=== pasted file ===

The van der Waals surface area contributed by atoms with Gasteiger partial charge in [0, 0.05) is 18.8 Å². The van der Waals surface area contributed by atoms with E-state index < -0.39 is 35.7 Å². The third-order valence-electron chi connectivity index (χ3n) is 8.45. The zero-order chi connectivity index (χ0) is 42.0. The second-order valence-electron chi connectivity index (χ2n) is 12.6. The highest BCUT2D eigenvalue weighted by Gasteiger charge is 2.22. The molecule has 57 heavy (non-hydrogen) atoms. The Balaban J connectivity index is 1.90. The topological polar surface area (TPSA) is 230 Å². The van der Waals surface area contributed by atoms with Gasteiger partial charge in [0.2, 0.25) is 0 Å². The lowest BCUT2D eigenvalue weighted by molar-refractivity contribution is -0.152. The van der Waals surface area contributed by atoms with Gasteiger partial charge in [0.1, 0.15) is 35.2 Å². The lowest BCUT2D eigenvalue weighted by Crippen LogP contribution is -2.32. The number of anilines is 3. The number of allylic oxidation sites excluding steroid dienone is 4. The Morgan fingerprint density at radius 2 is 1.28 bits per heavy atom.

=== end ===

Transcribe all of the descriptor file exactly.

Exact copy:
The van der Waals surface area contributed by atoms with Gasteiger partial charge in [0, 0.05) is 18.8 Å². The van der Waals surface area contributed by atoms with E-state index < -0.39 is 35.7 Å². The third-order valence-electron chi connectivity index (χ3n) is 8.45. The zero-order chi connectivity index (χ0) is 42.0. The second-order valence-electron chi connectivity index (χ2n) is 12.6. The highest BCUT2D eigenvalue weighted by Gasteiger charge is 2.22. The molecule has 57 heavy (non-hydrogen) atoms. The Balaban J connectivity index is 1.90. The topological polar surface area (TPSA) is 230 Å². The van der Waals surface area contributed by atoms with Gasteiger partial charge in [0.2, 0.25) is 0 Å². The lowest BCUT2D eigenvalue weighted by molar-refractivity contribution is -0.152. The van der Waals surface area contributed by atoms with Gasteiger partial charge in [0.1, 0.15) is 35.2 Å². The lowest BCUT2D eigenvalue weighted by Crippen LogP contribution is -2.32. The number of anilines is 3. The number of allylic oxidation sites excluding steroid dienone is 4. The Morgan fingerprint density at radius 2 is 1.28 bits per heavy atom.